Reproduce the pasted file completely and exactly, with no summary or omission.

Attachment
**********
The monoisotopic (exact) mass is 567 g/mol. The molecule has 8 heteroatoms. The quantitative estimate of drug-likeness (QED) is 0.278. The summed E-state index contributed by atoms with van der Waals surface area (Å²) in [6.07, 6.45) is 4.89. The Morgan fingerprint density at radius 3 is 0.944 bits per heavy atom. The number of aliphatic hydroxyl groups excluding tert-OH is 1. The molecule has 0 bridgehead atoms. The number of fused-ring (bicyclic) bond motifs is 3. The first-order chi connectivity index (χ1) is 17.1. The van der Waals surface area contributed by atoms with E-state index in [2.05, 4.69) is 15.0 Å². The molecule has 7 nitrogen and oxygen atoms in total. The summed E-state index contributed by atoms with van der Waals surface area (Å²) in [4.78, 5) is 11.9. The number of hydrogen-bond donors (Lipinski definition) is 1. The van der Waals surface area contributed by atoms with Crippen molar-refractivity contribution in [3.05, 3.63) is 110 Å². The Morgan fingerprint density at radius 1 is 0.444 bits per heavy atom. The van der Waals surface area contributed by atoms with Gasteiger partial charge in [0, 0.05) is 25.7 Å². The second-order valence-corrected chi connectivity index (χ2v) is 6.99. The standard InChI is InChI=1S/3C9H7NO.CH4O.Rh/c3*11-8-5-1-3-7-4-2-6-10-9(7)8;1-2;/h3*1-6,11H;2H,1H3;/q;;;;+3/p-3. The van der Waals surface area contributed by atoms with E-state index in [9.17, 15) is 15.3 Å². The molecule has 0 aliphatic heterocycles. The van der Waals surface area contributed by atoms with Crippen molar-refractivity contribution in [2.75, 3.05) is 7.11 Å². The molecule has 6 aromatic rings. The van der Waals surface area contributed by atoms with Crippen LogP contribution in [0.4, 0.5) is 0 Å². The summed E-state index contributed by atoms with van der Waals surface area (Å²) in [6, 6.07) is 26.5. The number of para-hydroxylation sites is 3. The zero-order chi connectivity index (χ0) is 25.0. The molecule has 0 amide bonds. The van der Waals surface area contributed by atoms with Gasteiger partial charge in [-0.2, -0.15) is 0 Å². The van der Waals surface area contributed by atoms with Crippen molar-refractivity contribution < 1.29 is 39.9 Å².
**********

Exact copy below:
The monoisotopic (exact) mass is 567 g/mol. The molecule has 8 heteroatoms. The quantitative estimate of drug-likeness (QED) is 0.278. The summed E-state index contributed by atoms with van der Waals surface area (Å²) in [6.07, 6.45) is 4.89. The Morgan fingerprint density at radius 3 is 0.944 bits per heavy atom. The number of aliphatic hydroxyl groups excluding tert-OH is 1. The molecule has 0 bridgehead atoms. The number of fused-ring (bicyclic) bond motifs is 3. The first-order chi connectivity index (χ1) is 17.1. The van der Waals surface area contributed by atoms with E-state index in [2.05, 4.69) is 15.0 Å². The molecule has 7 nitrogen and oxygen atoms in total. The summed E-state index contributed by atoms with van der Waals surface area (Å²) in [4.78, 5) is 11.9. The number of hydrogen-bond donors (Lipinski definition) is 1. The van der Waals surface area contributed by atoms with Crippen molar-refractivity contribution in [3.05, 3.63) is 110 Å². The Morgan fingerprint density at radius 1 is 0.444 bits per heavy atom. The van der Waals surface area contributed by atoms with Gasteiger partial charge in [0, 0.05) is 25.7 Å². The second-order valence-corrected chi connectivity index (χ2v) is 6.99. The standard InChI is InChI=1S/3C9H7NO.CH4O.Rh/c3*11-8-5-1-3-7-4-2-6-10-9(7)8;1-2;/h3*1-6,11H;2H,1H3;/q;;;;+3/p-3. The van der Waals surface area contributed by atoms with E-state index in [9.17, 15) is 15.3 Å². The molecule has 0 aliphatic heterocycles. The van der Waals surface area contributed by atoms with Crippen molar-refractivity contribution in [2.75, 3.05) is 7.11 Å². The molecule has 6 aromatic rings. The van der Waals surface area contributed by atoms with Crippen LogP contribution in [0.4, 0.5) is 0 Å². The summed E-state index contributed by atoms with van der Waals surface area (Å²) in [6, 6.07) is 26.5. The number of para-hydroxylation sites is 3. The zero-order chi connectivity index (χ0) is 25.0. The molecule has 0 amide bonds. The van der Waals surface area contributed by atoms with Gasteiger partial charge in [-0.2, -0.15) is 0 Å². The van der Waals surface area contributed by atoms with Crippen molar-refractivity contribution < 1.29 is 39.9 Å².